Occupational health provision in UK universities

Venables, Katherine M. and Allender, Steven 2007, Occupational health provision in UK universities, Occupational medicine, vol. 57, no. 3, pp. 162-168.

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Title Occupational health provision in UK universities
Author(s) Venables, Katherine M.
Allender, Steven
Journal name Occupational medicine
Volume number 57
Issue number 3
Start page 162
End page 168
Publisher Oxford University Press
Place of publication Oxford, England
Publication date 2007
ISSN 0962-7480
1471-8405
Keyword(s) Health services research
higher education
occupational health provision
occupational health services
universities
Summary Background Very few studies have been done of occupational health provision across an entire employment sector and universities are particularly understudied. The British government published updated guidance on university occupational health in 2006.

Aim To describe the occupational health services to all the universities in the UK.

Methods All 117 universities in the UK were included. Detailed surveys were carried out in 2002, 2003 and 2004 requesting self-completed information from each university occupational health service. This paper presents information on general characteristics of the service, staffing, services provided and outcome reporting.

Results There was variation in the type of occupational health provision; half the universities had an in-house occupational health service, 32% used a contractor, 9% relied on the campus primary care or student health service and 9% had ad hoc or no arrangements. In all, 93 of the 117 (79%) universities responded to the detailed questionnaire, the response rate being higher from in-house services and from larger universities. There was a wide variation in staffing levels but the average service was small, staffed by one full-time nurse with one half-day of doctor time per week and a part-time clerical or administrative member of staff. A range of services was provided but, again, there was wide variation between universities.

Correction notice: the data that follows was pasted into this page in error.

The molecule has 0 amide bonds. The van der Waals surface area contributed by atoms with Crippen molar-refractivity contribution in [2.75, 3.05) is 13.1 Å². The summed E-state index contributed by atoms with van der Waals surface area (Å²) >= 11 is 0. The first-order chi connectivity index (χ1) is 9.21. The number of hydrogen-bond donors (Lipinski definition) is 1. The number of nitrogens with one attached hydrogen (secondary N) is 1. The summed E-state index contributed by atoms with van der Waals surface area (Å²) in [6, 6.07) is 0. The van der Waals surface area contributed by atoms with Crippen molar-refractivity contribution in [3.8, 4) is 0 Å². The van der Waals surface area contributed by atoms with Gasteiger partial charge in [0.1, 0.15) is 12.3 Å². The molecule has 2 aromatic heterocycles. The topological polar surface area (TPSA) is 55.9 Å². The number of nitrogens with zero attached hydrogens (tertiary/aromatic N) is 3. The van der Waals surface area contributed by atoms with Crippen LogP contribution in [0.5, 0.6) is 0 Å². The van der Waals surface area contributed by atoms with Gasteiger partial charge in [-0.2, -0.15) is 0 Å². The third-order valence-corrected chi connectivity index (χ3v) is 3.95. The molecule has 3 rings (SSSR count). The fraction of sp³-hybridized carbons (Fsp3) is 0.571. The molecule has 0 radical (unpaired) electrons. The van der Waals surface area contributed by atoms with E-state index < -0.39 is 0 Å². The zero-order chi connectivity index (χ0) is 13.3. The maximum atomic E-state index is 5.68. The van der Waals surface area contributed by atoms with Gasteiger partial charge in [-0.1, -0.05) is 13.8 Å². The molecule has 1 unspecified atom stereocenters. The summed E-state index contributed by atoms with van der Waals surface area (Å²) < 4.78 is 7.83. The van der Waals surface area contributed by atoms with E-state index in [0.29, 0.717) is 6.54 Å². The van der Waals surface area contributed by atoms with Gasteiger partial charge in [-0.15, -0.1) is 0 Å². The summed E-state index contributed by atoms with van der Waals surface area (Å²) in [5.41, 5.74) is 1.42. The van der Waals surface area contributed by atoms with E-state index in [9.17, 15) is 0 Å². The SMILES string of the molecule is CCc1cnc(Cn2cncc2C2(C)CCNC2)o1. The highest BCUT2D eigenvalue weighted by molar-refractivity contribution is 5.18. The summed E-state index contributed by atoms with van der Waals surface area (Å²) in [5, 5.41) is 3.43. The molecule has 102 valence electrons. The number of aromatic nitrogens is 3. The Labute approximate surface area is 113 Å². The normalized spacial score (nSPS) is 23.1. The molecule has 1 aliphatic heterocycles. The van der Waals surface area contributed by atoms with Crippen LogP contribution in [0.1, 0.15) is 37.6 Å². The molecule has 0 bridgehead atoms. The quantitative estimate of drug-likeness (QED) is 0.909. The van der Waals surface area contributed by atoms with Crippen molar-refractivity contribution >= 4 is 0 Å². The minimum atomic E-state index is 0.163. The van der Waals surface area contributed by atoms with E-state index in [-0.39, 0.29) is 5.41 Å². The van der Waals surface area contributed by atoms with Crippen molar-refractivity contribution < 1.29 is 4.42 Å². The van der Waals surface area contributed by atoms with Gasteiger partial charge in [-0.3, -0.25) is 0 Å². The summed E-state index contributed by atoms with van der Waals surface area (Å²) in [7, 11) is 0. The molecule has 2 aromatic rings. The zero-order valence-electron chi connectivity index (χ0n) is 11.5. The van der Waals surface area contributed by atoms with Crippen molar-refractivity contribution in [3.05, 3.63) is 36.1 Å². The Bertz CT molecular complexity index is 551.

Conclusions It is unclear if the occupational health provision to universities is proportional to their needs. The wide variation suggests that some universities may have less adequate services than others.
Notes Originally published online on January 16, 2007
Published by Oxford University Press on behalf of the Society of Occupational Medicine
Language eng
Field of Research 111799 Public Health and Health Services not elsewhere classified
Socio Economic Objective 970111 Expanding Knowledge in the Medical and Health Sciences
HERDC Research category C1.1 Refereed article in a scholarly journal
Copyright notice ©2007, Oxford University Press
Persistent URL http://hdl.handle.net/10536/DRO/DU:30020492

Document type: Journal Article
Collection: Public Health Research, Evaluation, and Policy Cluster
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